Cecil clay (Alabama)


Susquehanna clay (Alabama)


Greenville sandy loam (Alabama)


Colma sandy loam (California)


*Don't worry about what the actual numbers mean; it's the comparison that counts. (If you're familiar with chemistry, C.F.C. is measured in terms of milk-equivalents of cations per 100 grams of soil.)

Soil pH and how it affects crops growth

Soils can be acid, neutral, or basic (alkaline), and this is measured in pH units. The pH scale runs from 1 (maximum acidity) to 14 (maximum alkalinity) with 7 being neutral. Most soils fall in the range of 5.0-7.5 with extremes from 4.0-9.0 as shown in Figure 6-1.

FIGURE 6-1 pH Ranges of Soils

Acidity is caused by hydrogen ions (H+), and alkalinity by hydroxyl ions (OH-). A pH of 7.0 is neutral, meaning that there are equal numbers of H+ and OH- ions. As pH drops below 7.0, the H+ ions begin to outnumber the OH- ions, and acidity increases.

The pH scale is logarithmic: This means that a soil with a pH of 4.0 is 10 times more acid than one with a pH of 5.0, and 100 times more acid than one with a pH of 6.0. A pH of 3.9 is 1000 times more acid than a pH of 6.9. Likewise, a pH of 8.5 is 10 times more alkaline than a pH of 7.5 but 10 times less alkaline than a pH of 9.5.

Why Does pH Vary so Much Among Soils?

Climate, amount of leaching, parent material, and farming practices all affect soil pH:

• Climate and Leaching: As illustrated by Figure 6-1, soils of high-rainfall regions are likely to be on the acid side. That's because a good deal of calcium and magnesium (the main bases in the soil) have been leached away by rainfall. It's a slow process since they're both plus-charged ions, and here's how it works. Acid-forming H+ ions are produced by the breakdown of organic matter and acid parent rocks like granite, and also by using most chemical fertilizers containing nitrogen. Being cations, too, these H+ ions can "bump" some of the adhered calcium and magnesium ions off the clay and humus particles and take their places. Once back in the soil water, the Ca and Mg are prone to leaching. Where rainfall is high, this results in more acid soils.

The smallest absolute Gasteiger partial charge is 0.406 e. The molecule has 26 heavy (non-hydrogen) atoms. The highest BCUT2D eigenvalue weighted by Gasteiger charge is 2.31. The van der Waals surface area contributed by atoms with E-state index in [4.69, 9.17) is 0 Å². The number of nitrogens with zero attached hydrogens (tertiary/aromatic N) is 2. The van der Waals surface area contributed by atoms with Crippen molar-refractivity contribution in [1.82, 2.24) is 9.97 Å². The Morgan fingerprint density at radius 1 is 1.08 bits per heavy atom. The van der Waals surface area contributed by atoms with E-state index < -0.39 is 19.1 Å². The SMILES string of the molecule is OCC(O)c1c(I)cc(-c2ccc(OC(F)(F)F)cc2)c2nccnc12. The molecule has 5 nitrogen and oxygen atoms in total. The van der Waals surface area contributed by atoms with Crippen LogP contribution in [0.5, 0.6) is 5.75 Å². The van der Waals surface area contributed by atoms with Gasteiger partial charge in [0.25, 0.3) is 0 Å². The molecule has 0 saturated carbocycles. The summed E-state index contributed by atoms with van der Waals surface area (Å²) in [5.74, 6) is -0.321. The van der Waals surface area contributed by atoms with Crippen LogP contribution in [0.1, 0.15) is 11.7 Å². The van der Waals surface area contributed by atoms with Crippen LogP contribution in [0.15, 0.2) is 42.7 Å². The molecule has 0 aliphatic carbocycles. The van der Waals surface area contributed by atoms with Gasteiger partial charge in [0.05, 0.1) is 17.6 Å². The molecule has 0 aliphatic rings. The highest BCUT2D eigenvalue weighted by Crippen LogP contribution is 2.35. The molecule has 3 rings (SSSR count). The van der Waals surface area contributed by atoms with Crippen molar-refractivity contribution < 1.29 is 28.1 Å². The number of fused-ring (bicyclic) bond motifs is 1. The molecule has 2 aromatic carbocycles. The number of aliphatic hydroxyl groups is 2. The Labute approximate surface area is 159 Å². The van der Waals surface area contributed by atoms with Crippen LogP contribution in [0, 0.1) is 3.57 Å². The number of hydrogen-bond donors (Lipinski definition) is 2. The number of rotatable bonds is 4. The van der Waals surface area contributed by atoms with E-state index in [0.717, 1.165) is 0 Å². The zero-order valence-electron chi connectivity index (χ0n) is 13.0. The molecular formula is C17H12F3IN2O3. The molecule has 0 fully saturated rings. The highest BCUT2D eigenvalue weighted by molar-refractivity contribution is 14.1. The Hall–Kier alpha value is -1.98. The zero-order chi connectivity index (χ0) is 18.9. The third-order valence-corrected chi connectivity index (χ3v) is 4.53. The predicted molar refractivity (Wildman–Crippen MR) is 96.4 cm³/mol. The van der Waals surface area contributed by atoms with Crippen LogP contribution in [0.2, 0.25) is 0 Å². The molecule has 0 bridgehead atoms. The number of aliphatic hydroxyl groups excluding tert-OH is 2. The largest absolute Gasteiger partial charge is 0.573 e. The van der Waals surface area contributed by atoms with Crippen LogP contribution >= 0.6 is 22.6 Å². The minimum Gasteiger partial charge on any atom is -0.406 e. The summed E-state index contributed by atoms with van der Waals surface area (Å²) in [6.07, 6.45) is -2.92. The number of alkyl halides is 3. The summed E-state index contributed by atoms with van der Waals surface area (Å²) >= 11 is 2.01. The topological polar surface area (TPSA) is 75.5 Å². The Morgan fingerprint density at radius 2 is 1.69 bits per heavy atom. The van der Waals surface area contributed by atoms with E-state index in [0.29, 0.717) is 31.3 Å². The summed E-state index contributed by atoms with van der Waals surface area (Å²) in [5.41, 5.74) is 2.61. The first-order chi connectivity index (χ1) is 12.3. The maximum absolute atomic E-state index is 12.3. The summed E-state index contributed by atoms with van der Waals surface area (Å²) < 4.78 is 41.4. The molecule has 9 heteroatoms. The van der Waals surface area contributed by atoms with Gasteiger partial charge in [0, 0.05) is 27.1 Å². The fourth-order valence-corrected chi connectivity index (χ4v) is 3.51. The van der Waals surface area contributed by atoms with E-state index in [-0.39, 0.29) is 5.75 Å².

In contrast, soils of drier regions like the Sahel are more likely to be alkaline or only slightly acid, because less leaching of Ca and Mg occurs where rainfall is lower.

Soils of drier regions aren't always alkaline, nor are soils of wet regions always acidic. Parent rock and farming practices also have an influence.

• Parent Rock: Soils formed from basic rocks like limestone and basalt tend to be less acidic (or more basic) than those developed from acidic rocks like granite and sandstone. However, even soils formed from limestone may be somewhat acidic if leaching has been intense.

• Farming practices: Liming the soil will lessen acidity (raise pH). Manure, compost, and most chemical fertilizers containing nitrogen will gradually increase soil acidity when used over the years.

Why Worry about Soil pH Anyway?

Soil pH can have a big effect on crop growth and yields. Most crops will produce satisfactory yields within a pH range of about 5.5-7.5, with a pH of about 6.3 being ideal for most. Some crops like pineapple, coffee, potatoes, and sweet potatoes are especially tolerant of soil acidity. (For more information on crop tolerance, see Table 11-1 in Chapter 11.)

How Soil pH Affects Crop Growth

• The tie-up (fixation) of phosphorus is greatly affected by soil pH. Phosphorus is most available within a pH range of 6.0-7.0. (See Chapter 11.)

• Very acid soils can be toxic to plants. Aluminum, manganese, and iron become more soluble as soil acidity increases and can actually injure plant roots at pH's below 5.0-5.5, depending on the soil and type of plant.

• Soil pH affects the availability of micronutrients to plant roots. Except for molybdenum, the other 5 micronutrients (iron, manganese, copper, zinc, boron) become increasingly available to plants as acidity decreases (i.e. as pH rises). Iron and manganese are the most affected and may become so insoluble at pH's above 6.5 that plants can suffer deficiencies (see Figure 6-2).

• Most beneficial soil microbes can't thrive in very acid soils. (Beneficial soil bacteria and fungi are described in Chapter 1).

Salinity and alkalinity problems occur at pH's of 8.0 and above where sodium and other salts are present at levels high enough to be toxic to plants ( see Chapter 12).

FIGURE 6-2: Influence of soil pH on plant nutrient availability in mineral soils. Widest parts of the shaded areas indicate maximum availability of each nutrient.

How can You Measure Soil pH?

Soils labs determine pH as a routine part of soil testing. You can also make fairly accurate readings right in field with a liquid indicator kit or portable electric tester. See Chapter 11 on liming for details.

How Can You Change Soil pH?